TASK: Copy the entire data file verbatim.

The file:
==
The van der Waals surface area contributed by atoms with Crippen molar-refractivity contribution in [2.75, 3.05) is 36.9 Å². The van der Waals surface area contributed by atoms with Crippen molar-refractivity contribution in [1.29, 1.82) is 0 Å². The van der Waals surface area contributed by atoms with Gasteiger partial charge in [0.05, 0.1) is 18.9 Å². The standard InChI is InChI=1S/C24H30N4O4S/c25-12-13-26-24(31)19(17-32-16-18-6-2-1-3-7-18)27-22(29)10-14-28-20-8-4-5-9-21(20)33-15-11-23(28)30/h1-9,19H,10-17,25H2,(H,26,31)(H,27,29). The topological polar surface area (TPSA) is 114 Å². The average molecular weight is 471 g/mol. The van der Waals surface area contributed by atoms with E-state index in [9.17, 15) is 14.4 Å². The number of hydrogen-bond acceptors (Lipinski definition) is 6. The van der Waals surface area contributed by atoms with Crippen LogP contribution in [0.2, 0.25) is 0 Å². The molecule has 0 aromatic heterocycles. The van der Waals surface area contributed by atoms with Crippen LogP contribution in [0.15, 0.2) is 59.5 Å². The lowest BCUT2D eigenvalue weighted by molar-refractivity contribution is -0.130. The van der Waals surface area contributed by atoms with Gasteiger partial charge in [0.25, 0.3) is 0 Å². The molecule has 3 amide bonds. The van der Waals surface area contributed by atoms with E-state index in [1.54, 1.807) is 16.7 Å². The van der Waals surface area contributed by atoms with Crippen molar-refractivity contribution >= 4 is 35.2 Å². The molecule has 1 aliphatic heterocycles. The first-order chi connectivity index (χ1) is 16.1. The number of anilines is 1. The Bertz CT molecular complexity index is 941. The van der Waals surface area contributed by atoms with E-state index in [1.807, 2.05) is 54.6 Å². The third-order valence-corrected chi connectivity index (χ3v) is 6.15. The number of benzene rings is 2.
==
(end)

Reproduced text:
The van der Waals surface area contributed by atoms with Crippen molar-refractivity contribution in [2.75, 3.05) is 36.9 Å². The van der Waals surface area contributed by atoms with Crippen molar-refractivity contribution in [1.29, 1.82) is 0 Å². The van der Waals surface area contributed by atoms with Gasteiger partial charge in [0.05, 0.1) is 18.9 Å². The standard InChI is InChI=1S/C24H30N4O4S/c25-12-13-26-24(31)19(17-32-16-18-6-2-1-3-7-18)27-22(29)10-14-28-20-8-4-5-9-21(20)33-15-11-23(28)30/h1-9,19H,10-17,25H2,(H,26,31)(H,27,29). The topological polar surface area (TPSA) is 114 Å². The average molecular weight is 471 g/mol. The van der Waals surface area contributed by atoms with E-state index in [9.17, 15) is 14.4 Å². The number of hydrogen-bond acceptors (Lipinski definition) is 6. The van der Waals surface area contributed by atoms with Crippen LogP contribution in [0.2, 0.25) is 0 Å². The molecule has 0 aromatic heterocycles. The van der Waals surface area contributed by atoms with Crippen LogP contribution in [0.15, 0.2) is 59.5 Å². The lowest BCUT2D eigenvalue weighted by molar-refractivity contribution is -0.130. The van der Waals surface area contributed by atoms with Gasteiger partial charge in [0.25, 0.3) is 0 Å². The molecule has 3 amide bonds. The van der Waals surface area contributed by atoms with E-state index in [1.54, 1.807) is 16.7 Å². The van der Waals surface area contributed by atoms with Crippen molar-refractivity contribution >= 4 is 35.2 Å². The molecule has 1 aliphatic heterocycles. The first-order chi connectivity index (χ1) is 16.1. The number of anilines is 1. The Bertz CT molecular complexity index is 941. The van der Waals surface area contributed by atoms with E-state index in [1.807, 2.05) is 54.6 Å². The third-order valence-corrected chi connectivity index (χ3v) is 6.15. The number of benzene rings is 2.